Other costs (installation and engineering)
Total Implementation Costs:

13,000
9,750
22,750

20,000
15,000
35,000

Annual Operating and Maintenance Costs


Desiccant
Cost of desiccant refill ($1.20/pound)
Cost of brine disposal
Labor cost

2,059
14
1,560

Glycol
Cost of glycol refill ($4.50/gallon)
Material and labor cost
Total Annual Operation and Maintenance Costs:

3,633

Based on 1 MMcfd natural gas operating at 450 psig and 47F


Installation costs assumed at 75% of the equipment cost

167
4,680
4,847

Desiccant Dehydrator Economics


NPV= $18,236 IRR= 62% Payback= 18 months
Type of Costs
and Savings
Capital costs
Avoided O&M
costs
O&M costs Desiccant
Value of gas

Year 0
-$22,750

saved 1
Glycol dehy.
salvage value 2
Total

$10,000
-$12,750

Year 1

Year 2

Year 3

Year 4

Year 5

$4,847

$4,847

$4,847

$4,847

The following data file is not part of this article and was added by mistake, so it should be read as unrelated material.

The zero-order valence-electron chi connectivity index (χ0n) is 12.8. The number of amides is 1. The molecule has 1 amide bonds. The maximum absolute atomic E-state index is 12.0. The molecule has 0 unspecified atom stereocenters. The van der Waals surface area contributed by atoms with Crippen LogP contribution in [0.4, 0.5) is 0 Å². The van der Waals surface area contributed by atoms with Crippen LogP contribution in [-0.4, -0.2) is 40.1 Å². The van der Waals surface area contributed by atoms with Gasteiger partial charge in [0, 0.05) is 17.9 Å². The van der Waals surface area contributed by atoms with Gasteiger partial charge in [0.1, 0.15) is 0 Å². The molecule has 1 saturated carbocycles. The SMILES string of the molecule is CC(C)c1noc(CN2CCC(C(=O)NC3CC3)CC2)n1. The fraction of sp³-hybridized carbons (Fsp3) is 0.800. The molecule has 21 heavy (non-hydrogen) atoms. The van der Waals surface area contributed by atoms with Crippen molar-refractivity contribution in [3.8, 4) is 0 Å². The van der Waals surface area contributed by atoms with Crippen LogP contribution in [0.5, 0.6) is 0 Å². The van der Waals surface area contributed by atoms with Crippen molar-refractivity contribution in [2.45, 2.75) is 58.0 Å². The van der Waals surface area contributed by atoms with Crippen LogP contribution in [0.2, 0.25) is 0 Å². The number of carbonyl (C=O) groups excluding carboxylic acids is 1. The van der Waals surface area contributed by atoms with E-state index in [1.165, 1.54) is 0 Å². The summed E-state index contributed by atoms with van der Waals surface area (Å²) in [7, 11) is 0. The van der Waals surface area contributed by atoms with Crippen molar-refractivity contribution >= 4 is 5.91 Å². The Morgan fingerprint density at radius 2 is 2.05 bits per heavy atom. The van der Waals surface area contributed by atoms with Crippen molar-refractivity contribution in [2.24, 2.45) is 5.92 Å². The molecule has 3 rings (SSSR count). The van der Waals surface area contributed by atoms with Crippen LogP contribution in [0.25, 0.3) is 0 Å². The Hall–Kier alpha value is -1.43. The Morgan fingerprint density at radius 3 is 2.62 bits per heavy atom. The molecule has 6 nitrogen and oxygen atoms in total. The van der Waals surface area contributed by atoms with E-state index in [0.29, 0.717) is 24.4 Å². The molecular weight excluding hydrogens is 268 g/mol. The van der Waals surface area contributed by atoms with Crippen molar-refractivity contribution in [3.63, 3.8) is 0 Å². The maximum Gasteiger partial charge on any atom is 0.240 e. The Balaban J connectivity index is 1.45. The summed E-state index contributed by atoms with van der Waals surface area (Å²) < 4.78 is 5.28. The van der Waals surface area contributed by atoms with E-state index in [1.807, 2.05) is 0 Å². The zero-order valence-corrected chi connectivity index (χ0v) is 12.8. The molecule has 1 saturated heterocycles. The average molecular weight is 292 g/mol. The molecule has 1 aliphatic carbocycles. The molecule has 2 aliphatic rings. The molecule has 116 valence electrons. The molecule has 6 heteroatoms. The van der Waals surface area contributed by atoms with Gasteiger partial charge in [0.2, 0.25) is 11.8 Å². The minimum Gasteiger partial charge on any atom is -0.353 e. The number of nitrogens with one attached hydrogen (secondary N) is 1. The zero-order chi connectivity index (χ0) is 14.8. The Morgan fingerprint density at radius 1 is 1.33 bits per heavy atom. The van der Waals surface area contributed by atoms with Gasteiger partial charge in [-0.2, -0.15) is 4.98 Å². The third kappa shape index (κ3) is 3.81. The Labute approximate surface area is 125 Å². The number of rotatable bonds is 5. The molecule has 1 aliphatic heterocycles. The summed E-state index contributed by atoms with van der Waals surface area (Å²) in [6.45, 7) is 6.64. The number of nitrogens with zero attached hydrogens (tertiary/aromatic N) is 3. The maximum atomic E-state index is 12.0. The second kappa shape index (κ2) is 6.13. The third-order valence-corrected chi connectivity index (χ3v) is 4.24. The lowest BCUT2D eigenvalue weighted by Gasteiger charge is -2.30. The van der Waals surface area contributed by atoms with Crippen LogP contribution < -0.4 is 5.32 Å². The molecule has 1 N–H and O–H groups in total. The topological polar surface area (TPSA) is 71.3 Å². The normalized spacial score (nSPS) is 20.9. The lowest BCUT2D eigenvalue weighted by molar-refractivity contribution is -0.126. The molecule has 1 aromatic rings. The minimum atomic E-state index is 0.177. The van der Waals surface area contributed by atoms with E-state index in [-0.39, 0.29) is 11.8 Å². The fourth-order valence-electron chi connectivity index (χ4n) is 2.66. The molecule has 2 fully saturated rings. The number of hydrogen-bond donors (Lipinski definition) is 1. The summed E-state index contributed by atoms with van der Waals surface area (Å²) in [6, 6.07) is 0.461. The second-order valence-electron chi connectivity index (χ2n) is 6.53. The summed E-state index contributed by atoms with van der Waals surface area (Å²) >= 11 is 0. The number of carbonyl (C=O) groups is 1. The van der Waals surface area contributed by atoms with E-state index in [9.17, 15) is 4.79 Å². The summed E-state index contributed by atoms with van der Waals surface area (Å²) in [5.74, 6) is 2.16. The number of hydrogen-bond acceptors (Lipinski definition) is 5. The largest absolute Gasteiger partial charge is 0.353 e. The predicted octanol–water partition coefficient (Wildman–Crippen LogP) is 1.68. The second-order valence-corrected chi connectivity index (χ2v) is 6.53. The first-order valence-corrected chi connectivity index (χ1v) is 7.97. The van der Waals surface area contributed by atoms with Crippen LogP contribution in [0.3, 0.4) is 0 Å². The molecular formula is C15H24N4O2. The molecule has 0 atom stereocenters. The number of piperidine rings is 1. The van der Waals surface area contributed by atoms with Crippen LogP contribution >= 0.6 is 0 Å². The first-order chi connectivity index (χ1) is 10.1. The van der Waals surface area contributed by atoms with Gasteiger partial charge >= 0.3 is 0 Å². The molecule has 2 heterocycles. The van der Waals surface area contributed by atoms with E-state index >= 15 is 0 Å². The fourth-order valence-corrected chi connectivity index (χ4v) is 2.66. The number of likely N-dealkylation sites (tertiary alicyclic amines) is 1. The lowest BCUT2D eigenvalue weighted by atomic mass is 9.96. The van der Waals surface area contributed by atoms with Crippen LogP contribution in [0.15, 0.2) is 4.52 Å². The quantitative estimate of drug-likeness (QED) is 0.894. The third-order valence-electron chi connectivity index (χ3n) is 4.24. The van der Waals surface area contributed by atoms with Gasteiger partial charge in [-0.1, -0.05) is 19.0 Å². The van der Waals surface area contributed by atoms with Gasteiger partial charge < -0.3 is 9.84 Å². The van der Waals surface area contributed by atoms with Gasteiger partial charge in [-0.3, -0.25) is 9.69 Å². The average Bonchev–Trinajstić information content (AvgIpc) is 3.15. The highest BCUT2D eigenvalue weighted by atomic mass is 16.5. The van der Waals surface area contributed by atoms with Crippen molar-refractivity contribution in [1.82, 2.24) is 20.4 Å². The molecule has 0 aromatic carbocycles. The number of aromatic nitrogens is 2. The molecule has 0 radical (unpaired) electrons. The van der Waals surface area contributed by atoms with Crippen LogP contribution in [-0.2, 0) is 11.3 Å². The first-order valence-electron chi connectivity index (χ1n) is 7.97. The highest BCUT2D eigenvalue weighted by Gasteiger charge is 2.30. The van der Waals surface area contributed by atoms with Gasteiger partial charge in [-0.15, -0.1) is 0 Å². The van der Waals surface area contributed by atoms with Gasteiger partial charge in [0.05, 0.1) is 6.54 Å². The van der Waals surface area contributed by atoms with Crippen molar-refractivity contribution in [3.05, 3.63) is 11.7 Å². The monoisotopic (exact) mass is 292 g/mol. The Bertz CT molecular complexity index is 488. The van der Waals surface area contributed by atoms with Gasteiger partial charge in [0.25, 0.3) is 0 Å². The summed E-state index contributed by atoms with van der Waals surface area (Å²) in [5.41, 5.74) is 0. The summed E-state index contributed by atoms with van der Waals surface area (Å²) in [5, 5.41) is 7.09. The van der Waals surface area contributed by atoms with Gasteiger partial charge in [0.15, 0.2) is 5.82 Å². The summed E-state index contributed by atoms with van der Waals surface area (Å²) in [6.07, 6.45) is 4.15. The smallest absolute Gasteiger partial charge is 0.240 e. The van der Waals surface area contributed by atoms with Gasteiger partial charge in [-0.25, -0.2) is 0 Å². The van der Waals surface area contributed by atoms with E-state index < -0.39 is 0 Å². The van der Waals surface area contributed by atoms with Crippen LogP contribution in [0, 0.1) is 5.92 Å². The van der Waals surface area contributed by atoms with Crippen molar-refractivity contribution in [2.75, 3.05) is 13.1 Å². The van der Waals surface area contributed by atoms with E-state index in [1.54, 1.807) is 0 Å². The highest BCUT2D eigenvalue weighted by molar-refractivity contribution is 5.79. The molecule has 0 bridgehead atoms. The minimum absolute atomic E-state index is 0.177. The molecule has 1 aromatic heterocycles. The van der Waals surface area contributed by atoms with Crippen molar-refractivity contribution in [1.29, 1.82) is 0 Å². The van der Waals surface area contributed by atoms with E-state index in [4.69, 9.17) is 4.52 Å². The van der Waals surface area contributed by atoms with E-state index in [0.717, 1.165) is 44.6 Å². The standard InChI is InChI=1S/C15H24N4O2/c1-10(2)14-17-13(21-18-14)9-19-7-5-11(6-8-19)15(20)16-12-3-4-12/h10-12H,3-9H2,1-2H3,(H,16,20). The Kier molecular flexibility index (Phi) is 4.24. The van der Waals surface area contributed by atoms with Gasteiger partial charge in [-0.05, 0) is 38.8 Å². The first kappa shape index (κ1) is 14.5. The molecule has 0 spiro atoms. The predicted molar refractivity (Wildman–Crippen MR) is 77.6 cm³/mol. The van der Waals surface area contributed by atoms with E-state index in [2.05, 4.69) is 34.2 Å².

$4,847

-$3,633

-$3,633

-$3,633

-$3,633

-$3,633

$7,441

$7,441

$7,441

$7,441

$7,441

$8,655

$8,655

$8,655

$8,655

$8,655

1 Gas price = $7/Mcf, Based on 563 Mcf/yr of gas venting savings and 500 Mcf/yr of fuel gas savings
2 Salvage value estimated as 50% of glycol dehydrator capital cost

Partner Experience
One partner routes glycol gas from FTS to fuel gas
system, saving 24 Mcf/day (8,760 Mcf/year) at each
dehydrator unit
Texaco has installed FTS
Recovered 98% of methane from the glycol
Reduced emissions from 1,232 - 1,706 Mcf/year to <47
Mcf/year

Lessons Learned
Optimizing glycol circulation rates increase gas savings,
reduce emissions
Negligible cost and effort

FTS reduces methane emissions by ~ 90 percent


Require a low pressure gas outlet

Electric pumps reduce O&M costs, reduce emissions,


increase efficiency
Require electrical power source

Zero emission dehydrator can virtually eliminate emissions


Requires electrical power source

Desiccant dehydrator reduce O&M costs and reduce


emissions compared to glycol
Best for cold gas

Discussion Questions
To what extent are you implementing these
technologies?
How can the Lessons Learned studies be improved
upon or altered for use in your operation(s)?
What are the barriers (technological, economic, lack
of information, regulatory, focus, manpower, etc.)
that are preventing you from implementing this
technology?